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Scientific Investigations Report 2010–5191

Prepared in cooperation with the U.S. Army Corps of Engineers, Tulsa District

Sedimentation, Sediment Quality, and Upstream Channel Stability, John Redmond Reservoir, East-Central Kansas, 1964–2009

By Kyle E. Juracek

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A combination of available bathymetric-survey information, bottom-sediment coring, and historical streamgage information was used to investigate sedimentation, sediment quality, and upstream channel stability for John Redmond Reservoir, east-central Kansas. Ongoing sedimentation is reducing the ability of the reservoir to serve several purposes including flood control, water supply, and recreation. The total estimated volume and mass of bottom sediment deposited between 1964 and 2009 in the conservation pool of the reservoir was 1.46 billion cubic feet and 55.8 billion pounds, respectively. The estimated sediment volume occupied about 41 percent of the conservation-pool, water-storage capacity of the reservoir. Water-storage capacity in the conservation pool has been lost to sedimentation at a rate of about 1 percent annually. Mean annual net sediment deposition since 1964 in the conservation pool of the reservoir was estimated to be 1.24 billion pounds per year. Mean annual net sediment yield from the reservoir basin was estimated to be 411,000 pounds per square mile per year

Information from sediment cores shows that throughout the history of John Redmond Reservoir, total nitrogen concentrations in the deposited sediment generally were uniform indicating consistent nitrogen inputs to the reservoir. Total phosphorus concentrations in the deposited sediment were more variable than total nitrogen indicating the possibility of changing phosphorus inputs to the reservoir. As the principal limiting factor for primary production in most freshwater environments, phosphorus is of particular importance because increased inputs can contribute to accelerated reservoir eutrophication and the production of algal toxins and taste-and-odor compounds. The mean annual net loads of total nitrogen and total phosphorus deposited in the bottom sediment of the reservoir were estimated to be 2,350,000 pounds per year and 1,030,000 pounds per year, respectively. The estimated mean annual net yields of total nitrogen and total phosphorus from the reservoir basin were 779 pounds per square mile per year and 342 pounds per square mile per year, respectively.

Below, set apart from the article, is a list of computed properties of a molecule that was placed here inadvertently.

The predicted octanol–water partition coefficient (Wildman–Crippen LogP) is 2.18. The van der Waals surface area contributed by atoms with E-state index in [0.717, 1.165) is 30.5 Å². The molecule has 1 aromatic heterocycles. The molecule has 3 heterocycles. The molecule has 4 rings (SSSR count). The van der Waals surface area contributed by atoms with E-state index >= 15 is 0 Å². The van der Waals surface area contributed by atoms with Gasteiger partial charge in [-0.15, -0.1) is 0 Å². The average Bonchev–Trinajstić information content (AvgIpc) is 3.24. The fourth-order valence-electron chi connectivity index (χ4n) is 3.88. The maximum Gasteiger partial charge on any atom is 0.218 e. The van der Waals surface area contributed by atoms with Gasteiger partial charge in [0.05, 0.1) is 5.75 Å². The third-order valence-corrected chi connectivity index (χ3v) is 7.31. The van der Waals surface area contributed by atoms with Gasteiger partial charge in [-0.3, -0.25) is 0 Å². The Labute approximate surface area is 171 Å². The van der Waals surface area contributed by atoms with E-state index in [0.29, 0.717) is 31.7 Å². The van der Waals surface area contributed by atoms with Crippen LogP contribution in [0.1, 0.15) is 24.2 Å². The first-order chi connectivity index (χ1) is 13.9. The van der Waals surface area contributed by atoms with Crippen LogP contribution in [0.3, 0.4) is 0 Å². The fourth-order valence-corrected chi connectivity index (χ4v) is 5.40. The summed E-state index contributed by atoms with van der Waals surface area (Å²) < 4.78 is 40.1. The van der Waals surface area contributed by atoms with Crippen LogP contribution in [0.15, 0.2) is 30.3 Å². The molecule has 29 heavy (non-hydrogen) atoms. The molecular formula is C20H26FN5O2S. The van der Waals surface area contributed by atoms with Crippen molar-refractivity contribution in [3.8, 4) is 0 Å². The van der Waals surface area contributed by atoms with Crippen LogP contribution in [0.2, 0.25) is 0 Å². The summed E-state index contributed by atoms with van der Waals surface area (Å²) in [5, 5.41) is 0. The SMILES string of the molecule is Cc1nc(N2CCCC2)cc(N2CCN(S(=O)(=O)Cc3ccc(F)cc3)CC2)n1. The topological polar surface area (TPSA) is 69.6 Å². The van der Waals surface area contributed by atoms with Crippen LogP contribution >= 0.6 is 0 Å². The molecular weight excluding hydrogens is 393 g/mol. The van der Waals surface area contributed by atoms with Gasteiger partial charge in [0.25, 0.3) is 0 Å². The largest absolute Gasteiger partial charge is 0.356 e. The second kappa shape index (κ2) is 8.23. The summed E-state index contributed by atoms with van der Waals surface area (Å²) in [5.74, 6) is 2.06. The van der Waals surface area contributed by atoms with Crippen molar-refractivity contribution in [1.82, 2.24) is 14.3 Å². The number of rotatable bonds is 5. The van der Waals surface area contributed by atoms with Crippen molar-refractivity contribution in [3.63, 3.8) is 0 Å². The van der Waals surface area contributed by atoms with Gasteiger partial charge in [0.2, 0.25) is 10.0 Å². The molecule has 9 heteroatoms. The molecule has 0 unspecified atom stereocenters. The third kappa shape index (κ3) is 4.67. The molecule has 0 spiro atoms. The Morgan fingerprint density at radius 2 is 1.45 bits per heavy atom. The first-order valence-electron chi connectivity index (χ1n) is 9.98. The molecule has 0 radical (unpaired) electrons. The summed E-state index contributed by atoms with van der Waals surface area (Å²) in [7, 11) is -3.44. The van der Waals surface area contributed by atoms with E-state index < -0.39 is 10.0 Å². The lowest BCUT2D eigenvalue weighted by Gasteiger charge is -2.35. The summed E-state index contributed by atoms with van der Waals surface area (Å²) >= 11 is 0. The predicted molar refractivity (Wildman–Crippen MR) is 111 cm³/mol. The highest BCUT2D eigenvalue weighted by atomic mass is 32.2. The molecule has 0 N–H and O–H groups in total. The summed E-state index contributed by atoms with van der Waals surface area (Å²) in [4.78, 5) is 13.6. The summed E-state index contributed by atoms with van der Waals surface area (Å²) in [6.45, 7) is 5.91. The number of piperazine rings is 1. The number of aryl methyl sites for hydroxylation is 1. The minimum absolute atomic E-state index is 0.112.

Trace element concentrations in the bottom sediment of John Redmond Reservoir generally were uniform over time. As is typical for eastern Kansas reservoirs, arsenic, chromium, and nickel concentrations typically exceeded the threshold-effects guidelines, which represent the concentrations above which toxic biological effects occasionally occur. Trace element concentrations did not exceed the probable-effects guidelines (available for eight trace elements), which represent the concentrations above which toxic biological effects usually or frequently occur. Organochlorine compounds either were not detected or were detected at concentrations that were less than the threshold-effects guidelines.

Stream channel banks, compared to channel beds, likely are a more important source of sediment to John Redmond Reservoir from the upstream basin. Other sediment sources include surface-soil erosion in the basin and shoreline erosion in the reservoir.

First posted October 25, 2010

For additional information contact:
Director, USGS Kansas Water Science Center
4821 Quail Crest Place
Lawrence, KS 66049
(785) 842–9909
Or visit the Kansas Water Science Center Web site at:

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Suggested citation:

Juracek, K.E., 2010, Sedimentation, sediment quality, and upstream channel stability, John Redmond Reservoir, east-central Kansas,1964–2009: U.S. Geological Survey Scientific Investigations Report 2010–5191, 34 p.





Sediment-Quality Guidelines

Background Information for Chemical Constituents Selected for Study


Occurrence and Trends of Selected Chemical Constituents and Sediment Quality

Upstream Channel Stability

Sediment Sources for John Redmond Reservoir

Summary and Conclusions

References Cited

Supplemental Information

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